Does oxidative stress play a critical role in cardiovascular complications of kawasaki disease?

Elisabetta Straface, Alessandra Marchesi, Lucrezia Gambardella, Alessio Metere, Isabella Tarissi De Jacobis, Marina Viora, Luciana Giordani, Alberto Villani, Domenico Del Principe, Walter Malorni, Donatella Pietraforte

Research output: Contribution to journalArticlepeer-review


The aim of the present work was to evaluate the contribution of the different reactive oxidizing species to systemic oxidative stress in the whole blood of patients with Kawasaki disease (KD). This is a rare generalized systemic vasculitis typical of the early childhood characterized by inflammation and endothelial dysfunction with a high risk for cardiovascular fatal events. We found that, compared to age-matched healthy donors, blood from KD patients showed increased production of oxygen-and nitrogen-derived species as detected by electron paramagnetic resonance (EPR) spin probing with the cyclic hydroxylamine 1-hydroxy-3-carboxy-pyrrolidine. The • NO pathway involvement was also confirmed by the decreased concentrations of the endogenous CNO synthase inhibitor asymmetric dimethyl-arginine and the increased amounts of 3-nitrotyrosine in plasma. Further, increased plasma yields of the proinflammatory enzyme myeloperoxidase were also observed. The appearance of circulating red blood cell alterations typically associated with oxidative imbalance and premature aging (e.g., decrease of total thiol content, glycophorin A, and CD47 expression, as well as increase of phosphatidylserine externalization) has also been detected. Collectively, our observations lead to hypothesize that the simultaneous oxidative and nitrative stress occurrence in the blood of KD patients may play a pathogenetic role in the cardiovascular complications often associated with this rare disease.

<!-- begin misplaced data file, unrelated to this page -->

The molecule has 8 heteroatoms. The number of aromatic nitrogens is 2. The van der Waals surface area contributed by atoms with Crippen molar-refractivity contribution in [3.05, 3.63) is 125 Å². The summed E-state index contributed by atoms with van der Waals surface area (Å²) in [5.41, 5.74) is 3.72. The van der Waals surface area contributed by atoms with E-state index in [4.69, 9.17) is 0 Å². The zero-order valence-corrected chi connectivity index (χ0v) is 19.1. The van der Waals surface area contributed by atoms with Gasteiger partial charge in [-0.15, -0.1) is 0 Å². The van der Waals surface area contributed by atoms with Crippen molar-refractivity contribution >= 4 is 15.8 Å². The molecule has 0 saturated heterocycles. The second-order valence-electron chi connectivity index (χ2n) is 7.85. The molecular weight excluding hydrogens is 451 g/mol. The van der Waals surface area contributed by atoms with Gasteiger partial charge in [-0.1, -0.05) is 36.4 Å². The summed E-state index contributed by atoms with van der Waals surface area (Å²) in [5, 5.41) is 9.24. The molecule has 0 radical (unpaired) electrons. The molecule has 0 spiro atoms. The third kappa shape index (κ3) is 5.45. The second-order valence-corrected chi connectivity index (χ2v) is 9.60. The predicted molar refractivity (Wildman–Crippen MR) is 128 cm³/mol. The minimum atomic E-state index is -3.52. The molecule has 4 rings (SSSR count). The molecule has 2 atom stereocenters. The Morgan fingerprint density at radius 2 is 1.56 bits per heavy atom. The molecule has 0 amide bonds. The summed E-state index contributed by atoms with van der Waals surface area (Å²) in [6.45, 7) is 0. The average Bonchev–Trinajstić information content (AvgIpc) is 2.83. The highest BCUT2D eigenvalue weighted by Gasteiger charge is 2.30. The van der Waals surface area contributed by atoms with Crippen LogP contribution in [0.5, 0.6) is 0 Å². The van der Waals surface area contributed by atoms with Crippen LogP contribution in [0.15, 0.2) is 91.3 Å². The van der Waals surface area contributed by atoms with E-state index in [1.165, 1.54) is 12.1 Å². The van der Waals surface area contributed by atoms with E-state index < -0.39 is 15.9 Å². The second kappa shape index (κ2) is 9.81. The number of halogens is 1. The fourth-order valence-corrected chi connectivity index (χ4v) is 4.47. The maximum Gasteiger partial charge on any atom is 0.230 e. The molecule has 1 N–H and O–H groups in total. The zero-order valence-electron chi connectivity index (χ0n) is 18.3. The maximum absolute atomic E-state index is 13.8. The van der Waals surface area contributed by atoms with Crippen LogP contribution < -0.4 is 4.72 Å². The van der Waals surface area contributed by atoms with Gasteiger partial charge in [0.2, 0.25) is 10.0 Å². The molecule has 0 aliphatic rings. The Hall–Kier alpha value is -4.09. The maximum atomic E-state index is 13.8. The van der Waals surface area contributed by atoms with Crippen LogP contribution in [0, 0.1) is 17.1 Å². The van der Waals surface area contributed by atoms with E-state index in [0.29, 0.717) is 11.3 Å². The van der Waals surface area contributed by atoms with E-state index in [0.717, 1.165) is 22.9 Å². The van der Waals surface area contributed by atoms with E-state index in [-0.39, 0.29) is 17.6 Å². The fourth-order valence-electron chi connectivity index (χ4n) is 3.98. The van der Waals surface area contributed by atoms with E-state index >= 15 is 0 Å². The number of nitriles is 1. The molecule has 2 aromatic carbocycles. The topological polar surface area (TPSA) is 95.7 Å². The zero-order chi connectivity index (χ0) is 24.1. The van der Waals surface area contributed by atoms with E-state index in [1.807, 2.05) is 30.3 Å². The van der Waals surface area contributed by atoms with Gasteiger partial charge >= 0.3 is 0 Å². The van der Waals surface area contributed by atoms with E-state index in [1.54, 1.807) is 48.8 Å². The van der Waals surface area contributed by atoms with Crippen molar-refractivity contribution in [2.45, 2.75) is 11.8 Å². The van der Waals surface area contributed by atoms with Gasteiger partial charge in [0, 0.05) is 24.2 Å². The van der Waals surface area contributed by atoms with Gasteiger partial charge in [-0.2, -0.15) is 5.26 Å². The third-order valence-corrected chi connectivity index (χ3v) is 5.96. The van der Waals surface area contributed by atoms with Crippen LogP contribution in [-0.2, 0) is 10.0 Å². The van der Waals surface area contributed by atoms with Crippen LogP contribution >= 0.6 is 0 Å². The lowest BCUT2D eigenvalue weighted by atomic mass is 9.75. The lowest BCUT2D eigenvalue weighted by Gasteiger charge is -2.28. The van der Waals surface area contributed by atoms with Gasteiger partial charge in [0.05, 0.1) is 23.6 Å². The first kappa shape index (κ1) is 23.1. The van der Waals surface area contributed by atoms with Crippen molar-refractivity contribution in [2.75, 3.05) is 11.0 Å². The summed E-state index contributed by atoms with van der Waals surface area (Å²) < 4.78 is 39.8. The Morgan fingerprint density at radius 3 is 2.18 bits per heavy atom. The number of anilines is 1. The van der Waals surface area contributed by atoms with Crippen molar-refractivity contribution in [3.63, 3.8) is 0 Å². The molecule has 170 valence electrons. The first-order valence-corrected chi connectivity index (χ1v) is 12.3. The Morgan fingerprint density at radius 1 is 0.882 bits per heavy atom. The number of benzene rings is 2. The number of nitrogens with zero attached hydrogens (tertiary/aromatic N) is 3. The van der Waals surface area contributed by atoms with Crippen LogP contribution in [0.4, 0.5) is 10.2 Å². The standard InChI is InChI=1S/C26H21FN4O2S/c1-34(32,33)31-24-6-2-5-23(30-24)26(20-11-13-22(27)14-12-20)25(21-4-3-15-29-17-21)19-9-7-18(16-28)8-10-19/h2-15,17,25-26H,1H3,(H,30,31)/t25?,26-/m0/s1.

Original languageEnglish
Pages (from-to)1441-1446
Number of pages6
JournalAntioxidants and Redox Signaling
Issue number10
Publication statusPublished - Nov 15 2012

ASJC Scopus subject areas

  • Biochemistry
  • Cell Biology
  • Molecular Biology
  • Physiology
  • Clinical Biochemistry


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